Dash It All—or Rather, Don’t.

Repeat after me: "I am not Emily Dickinson."

Oh, would that PR writing were more like poetry! We can learn much from that art: precision, economy of language, euphony. But one cue we should not take is to borrow the Belle of Amherst's penchant for using a long dash as a substitute for any and all punctuation. It's becoming an issue; if you don't believe me, tap the nearest editor on the shoulder, look her straight in her bloodshot eyes and ask her which punctuation mark most bedevils her inbox.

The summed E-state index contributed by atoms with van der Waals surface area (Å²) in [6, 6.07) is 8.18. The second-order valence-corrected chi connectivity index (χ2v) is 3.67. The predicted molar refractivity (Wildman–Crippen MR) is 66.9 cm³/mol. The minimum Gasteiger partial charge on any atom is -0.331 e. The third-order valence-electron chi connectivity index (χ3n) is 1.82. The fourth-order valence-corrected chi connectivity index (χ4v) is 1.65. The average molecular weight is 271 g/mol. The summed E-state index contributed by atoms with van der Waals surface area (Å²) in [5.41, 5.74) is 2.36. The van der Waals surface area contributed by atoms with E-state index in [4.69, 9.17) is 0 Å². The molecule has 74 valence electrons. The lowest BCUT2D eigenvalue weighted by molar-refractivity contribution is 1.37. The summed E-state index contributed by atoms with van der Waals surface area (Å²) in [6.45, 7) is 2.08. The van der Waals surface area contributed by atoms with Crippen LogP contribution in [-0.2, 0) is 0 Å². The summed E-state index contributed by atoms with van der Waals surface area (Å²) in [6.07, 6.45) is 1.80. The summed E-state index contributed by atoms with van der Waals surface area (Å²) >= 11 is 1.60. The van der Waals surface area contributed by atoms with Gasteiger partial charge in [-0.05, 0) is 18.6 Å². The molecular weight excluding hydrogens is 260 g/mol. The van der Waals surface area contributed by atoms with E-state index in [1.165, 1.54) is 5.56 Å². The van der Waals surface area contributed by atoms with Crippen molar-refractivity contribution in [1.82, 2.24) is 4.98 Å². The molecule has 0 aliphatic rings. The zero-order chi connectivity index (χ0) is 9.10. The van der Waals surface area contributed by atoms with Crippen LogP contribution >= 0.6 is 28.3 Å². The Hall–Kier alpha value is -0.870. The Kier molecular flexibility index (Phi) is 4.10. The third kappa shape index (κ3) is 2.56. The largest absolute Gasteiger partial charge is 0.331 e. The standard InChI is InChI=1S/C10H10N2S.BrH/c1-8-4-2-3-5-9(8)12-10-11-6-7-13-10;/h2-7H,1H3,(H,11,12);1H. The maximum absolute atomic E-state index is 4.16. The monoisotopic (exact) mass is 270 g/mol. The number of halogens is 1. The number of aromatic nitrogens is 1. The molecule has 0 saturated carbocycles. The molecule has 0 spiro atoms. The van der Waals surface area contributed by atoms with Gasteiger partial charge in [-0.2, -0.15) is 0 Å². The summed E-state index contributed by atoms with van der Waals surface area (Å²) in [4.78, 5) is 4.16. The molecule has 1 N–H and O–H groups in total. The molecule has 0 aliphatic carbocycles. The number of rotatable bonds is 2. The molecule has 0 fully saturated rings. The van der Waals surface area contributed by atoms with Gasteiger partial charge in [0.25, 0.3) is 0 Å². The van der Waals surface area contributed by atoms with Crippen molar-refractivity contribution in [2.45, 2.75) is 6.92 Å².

To be clear, I love dashes. But I love them for what they are intended to be: moments of emphasis, or abrupt changes and interruptions in a train of thought. Deployed once or twice in a piece of writing, they have a startling effect. "Wake up!" they say. "Curveball comin' at ya!" When they are strewn throughout your copy, your voice comes across as unhinged, unable to communicate coherently, bouncing Robin Williams-like from impulse to impulse.


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